Volume 2 Page 89
Posted October 6, 2016 at 12:01 am

Panel 2: The mysterious “pornulator” that Idea Man commands his minions to “power up” is certainly an evocative-sounding item of supervillain ultra-tech. What exactly might it do, though? Is it a porn-skewed simulator of some sort, perhaps? Yes, this word balloon is an actual, honest-to-God example of so-called “technobabble,” in that I didn’t bother to figure out ahead of time exactly what a “pornulator” might do. Note that, most of the time, I do have very specific ideas of what the various neologisms and jargonistic terms in my work are referring to, which makes such terminology not “technobabble” as such in my eyes.

As far as I’m concerned, “technobabble” refers strictly to made-up, wholly meaningless dialogue intended only to give an vague “science-fiction-y” impression—such as, say, the cockpit chatter in Star Wars: A New Hope. (Then again, that might now be a poor example, as I’m sure that well-meaning geeks must have gone back and elaborately pieced together convoluted, “No-Prize”-style rationales for every g-d line of that chatter. Safe to say, though, such meanings weren’t on the mind of George Lucas when he originally wrote that the screenplay.) I do tend to get annoyed by fellas online—and I do mean “fellas,” as I’ve only ever seen male critics complain about this—who sneeringly dismiss rather straightforward technical terms as “technobabble.” Hey, dumbass, it ain’t “technobabble” just ’cause you happen to be too uninformed to get the reference. Anyone who reads even semi-rigorous prose SF on a regular basis—let alone serious “hard SF,” which is another story—is well aware of what all the assorted jargon and neologisms in my work are referring to.  

As I’ve probably said before, critics who bleat about “technobabble” are generally males who consider themselves Quite Frankly Very Intelligent, yet get their hackles raised and display their insecurities when they think an uppity writer is trying to “show them up.” Oh, get over yourselves, intellectually insecure dudes. For the record, I do not consider myself Quite Frankly Very Intelligent—for one thing, I’ve been beating my head against the unyielding brick wall of the comics field for my entire adult life, which is definitely not a sign of viable intelligence. Rather, I’m just smart enough to recognize cool science concepts when I stumble across them, snatch them up in my magpie-like beak, and clumsily incorporate them in my stories.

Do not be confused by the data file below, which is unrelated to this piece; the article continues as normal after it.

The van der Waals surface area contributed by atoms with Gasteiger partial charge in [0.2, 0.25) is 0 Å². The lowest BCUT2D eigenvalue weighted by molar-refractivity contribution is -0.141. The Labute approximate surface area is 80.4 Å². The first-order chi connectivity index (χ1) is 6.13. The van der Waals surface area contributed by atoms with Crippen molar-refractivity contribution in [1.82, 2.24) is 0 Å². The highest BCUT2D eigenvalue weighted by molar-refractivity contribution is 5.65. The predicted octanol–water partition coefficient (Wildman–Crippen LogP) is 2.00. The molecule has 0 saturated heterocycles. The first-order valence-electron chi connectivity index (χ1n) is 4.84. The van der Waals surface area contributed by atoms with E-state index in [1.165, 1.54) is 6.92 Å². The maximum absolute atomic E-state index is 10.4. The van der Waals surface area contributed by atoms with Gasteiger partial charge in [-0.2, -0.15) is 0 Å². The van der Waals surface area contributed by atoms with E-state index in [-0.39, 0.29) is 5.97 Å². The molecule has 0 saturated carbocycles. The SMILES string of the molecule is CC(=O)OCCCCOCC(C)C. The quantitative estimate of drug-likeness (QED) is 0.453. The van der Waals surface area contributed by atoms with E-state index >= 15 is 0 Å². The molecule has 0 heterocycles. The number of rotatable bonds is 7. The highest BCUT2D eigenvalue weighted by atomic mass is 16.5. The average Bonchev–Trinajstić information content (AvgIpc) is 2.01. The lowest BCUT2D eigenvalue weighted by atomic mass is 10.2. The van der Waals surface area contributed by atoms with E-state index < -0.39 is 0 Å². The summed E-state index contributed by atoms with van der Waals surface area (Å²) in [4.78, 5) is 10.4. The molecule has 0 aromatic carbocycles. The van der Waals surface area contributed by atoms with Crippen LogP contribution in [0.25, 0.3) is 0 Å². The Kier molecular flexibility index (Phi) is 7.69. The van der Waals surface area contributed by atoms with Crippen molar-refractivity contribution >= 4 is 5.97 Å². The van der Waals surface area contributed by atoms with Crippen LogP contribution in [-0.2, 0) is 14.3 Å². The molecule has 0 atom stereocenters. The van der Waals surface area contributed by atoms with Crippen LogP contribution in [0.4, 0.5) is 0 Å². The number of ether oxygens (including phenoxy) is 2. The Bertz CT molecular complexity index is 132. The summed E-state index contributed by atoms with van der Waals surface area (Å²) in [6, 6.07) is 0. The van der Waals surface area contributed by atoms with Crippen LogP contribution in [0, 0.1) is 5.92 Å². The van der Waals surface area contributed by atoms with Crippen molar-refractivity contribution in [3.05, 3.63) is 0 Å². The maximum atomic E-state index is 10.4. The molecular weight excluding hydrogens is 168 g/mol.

By the way, an odd “technobabble” variant that really got under my skin was, during the last season of 24 that I tried to watch, how the writers needed to give the President something, well, presidential to say in the midst of the shoe’s perpetual crises. Ah, but after a while the writers gave her ever more meaningless and nonsensical “filler” lines of commanding-sounding dialogue to say, even with no relevant story-related point being addressed. A personal favorite, after yet another terrorist bombing or the like: [barked sternly]“I want immediate reports from first responders!” Sounds like an adequate piece of dialogue, until you start to think a little more about what she’s asking—nay, demanding. “Uh, Madam President? This is Bill, the first firefighter on the scene, and man, this place looks like a mess.” Needless to say, the President never does get any reports from first responders, as the line was just “filler” dialogue meant to give her something—anything—to say in a vaguely commanding manner. (“President-o-babble,” you might say.)

Whoops—I did intend to say something about Sexy Librarian Emp on this page, but just blew four paragraphs on the term “technobabble!” Well, maybe next time…

-Adam Warren

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